War of the Rebellion: Serial 046 Page 0739 Chapter XL. ENGAGEMENT BETWEEN MONITORS AND BATTERIES.

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NOVEMBER 16, 18863.-Engagement between the U. S. Monitors and the Sullivan's Island Batteries.

REPORTS.*

Numbers 1.-Brigadier General Roswell S. Ripley, C. S. Army, commanding First Military District.

Numbers 2.-Captain Thomas B. Lee, C. S. Corps of Engineers.

Numbers 3.-Major William S. Basiner, Eighteenth Georgia Battalion, commanding Battery Marion.

Numbers 4.-Captain C. H. Rivers, Third South Carolina Artillery, commanding Battery Rutledge.

Numbers 5.-Captain Jacob Valentine, Third South Carolina Artillery, commanding Fort Moultrie.

Numbers 1. Report of Brigadier General Roswell S. Ripley, C. S. Army, commanding First Military District.

SULLIVAN'S ISLAND, November 16, 1863-11.15 a. m.

GENERAL: Enemy sent in Nantucket and two tugs to support Gregg last night. Colonel Butler was directed to pay particular attention to them this morning, which he did. Nantucket got aground and remains there. Three other monitors came to her relief. Unless she gets off within twenty minutes she must remain over the tide. Have directed the firing to be slow until tide falls, when, if hose remains, will endeavor to finish work. One rifled 32-pounder discounted in Fort Moultrie; 1 man killed and 3 wounded.

R. S. RIPLEY.

Brigadier-General JORDAN,

Chief of Staff.

Numbers 2. Report of Captain Thomas B. Lee, C. S. Corps of Engineers.

ENGINEER'S OFFICE, Sullivans' Island, November 16, 1863.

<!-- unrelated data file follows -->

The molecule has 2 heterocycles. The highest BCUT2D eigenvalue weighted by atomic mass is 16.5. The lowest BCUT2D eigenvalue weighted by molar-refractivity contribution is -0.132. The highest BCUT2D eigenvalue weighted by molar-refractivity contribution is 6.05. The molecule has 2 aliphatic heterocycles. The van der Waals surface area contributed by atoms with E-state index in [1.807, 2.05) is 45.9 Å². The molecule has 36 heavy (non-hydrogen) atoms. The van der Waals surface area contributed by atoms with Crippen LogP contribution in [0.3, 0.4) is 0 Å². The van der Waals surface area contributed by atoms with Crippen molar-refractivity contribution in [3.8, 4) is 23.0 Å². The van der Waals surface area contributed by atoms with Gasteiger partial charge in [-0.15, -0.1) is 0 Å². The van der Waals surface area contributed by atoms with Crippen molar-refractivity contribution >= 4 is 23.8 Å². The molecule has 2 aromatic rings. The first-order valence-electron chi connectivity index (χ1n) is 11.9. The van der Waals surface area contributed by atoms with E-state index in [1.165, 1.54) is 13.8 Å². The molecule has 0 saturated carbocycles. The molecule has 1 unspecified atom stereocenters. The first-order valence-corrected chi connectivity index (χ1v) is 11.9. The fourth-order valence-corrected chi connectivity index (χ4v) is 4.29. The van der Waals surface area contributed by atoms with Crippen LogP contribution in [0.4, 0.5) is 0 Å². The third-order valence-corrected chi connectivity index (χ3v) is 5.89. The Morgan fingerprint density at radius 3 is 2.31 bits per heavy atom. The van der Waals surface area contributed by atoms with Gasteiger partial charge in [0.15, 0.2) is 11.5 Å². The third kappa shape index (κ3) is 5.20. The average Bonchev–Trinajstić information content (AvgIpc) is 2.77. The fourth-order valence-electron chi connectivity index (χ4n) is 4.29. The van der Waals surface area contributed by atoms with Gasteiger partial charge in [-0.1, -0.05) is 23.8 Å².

MAJOR: To-day Fort Moultrie and Battery Rutledge opened fire, nd continued it from 7 a. m. to 11 a. m., on four monitors, about 1 mile distant. One monitor being aground, did not reply to our fire. Fifty shots were fired at our batteries from the boats, 20 of which struck Fort Moultire and 1 he east mortar battery. A shot struck the muzzle of the 32-pounder rifled gun west of the flag-staff on Moultrie, carrying away 10 inches of it and throwing the gun in a

vertical position on its breech. The escarpment of the front was struck four times, the merlons five times, and 1 shot struck the magazine. All damage done was repaired in one hour by 20 hands. A 15-inch shell entered 3 fleet below the tops surface of the traverse. The shot that struck the magazine did no damage whatever. Up to this time I have been unable to trace the enemy's mortar shells lower

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*For reports of Rear-Admiral Dahlgren and Commander A. Bryson, U. S. Navy see Annusal Report of the Secretary of the Navy, December 5, 1864.

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